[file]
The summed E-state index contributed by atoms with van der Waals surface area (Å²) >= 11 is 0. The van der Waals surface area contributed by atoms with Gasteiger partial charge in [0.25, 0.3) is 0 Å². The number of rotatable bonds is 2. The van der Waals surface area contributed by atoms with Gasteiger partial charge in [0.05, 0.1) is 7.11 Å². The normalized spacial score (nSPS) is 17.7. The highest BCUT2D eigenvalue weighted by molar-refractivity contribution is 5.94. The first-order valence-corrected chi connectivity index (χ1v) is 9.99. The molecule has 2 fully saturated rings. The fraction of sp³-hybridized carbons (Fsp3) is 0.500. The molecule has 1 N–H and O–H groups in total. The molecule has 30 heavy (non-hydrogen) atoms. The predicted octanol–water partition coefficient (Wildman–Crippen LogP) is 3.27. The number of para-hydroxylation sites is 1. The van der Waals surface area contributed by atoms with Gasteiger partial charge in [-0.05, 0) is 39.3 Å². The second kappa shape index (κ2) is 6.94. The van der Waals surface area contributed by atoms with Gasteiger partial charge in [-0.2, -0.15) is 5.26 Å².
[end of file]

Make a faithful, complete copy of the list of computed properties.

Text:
The summed E-state index contributed by atoms with van der Waals surface area (Å²) >= 11 is 0. The van der Waals surface area contributed by atoms with Gasteiger partial charge in [0.25, 0.3) is 0 Å². The number of rotatable bonds is 2. The van der Waals surface area contributed by atoms with Gasteiger partial charge in [0.05, 0.1) is 7.11 Å². The normalized spacial score (nSPS) is 17.7. The highest BCUT2D eigenvalue weighted by molar-refractivity contribution is 5.94. The first-order valence-corrected chi connectivity index (χ1v) is 9.99. The molecule has 2 fully saturated rings. The fraction of sp³-hybridized carbons (Fsp3) is 0.500. The molecule has 1 N–H and O–H groups in total. The molecule has 30 heavy (non-hydrogen) atoms. The predicted octanol–water partition coefficient (Wildman–Crippen LogP) is 3.27. The number of para-hydroxylation sites is 1. The van der Waals surface area contributed by atoms with Gasteiger partial charge in [-0.05, 0) is 39.3 Å². The second kappa shape index (κ2) is 6.94. The van der Waals surface area contributed by atoms with Gasteiger partial charge in [-0.2, -0.15) is 5.26 Å².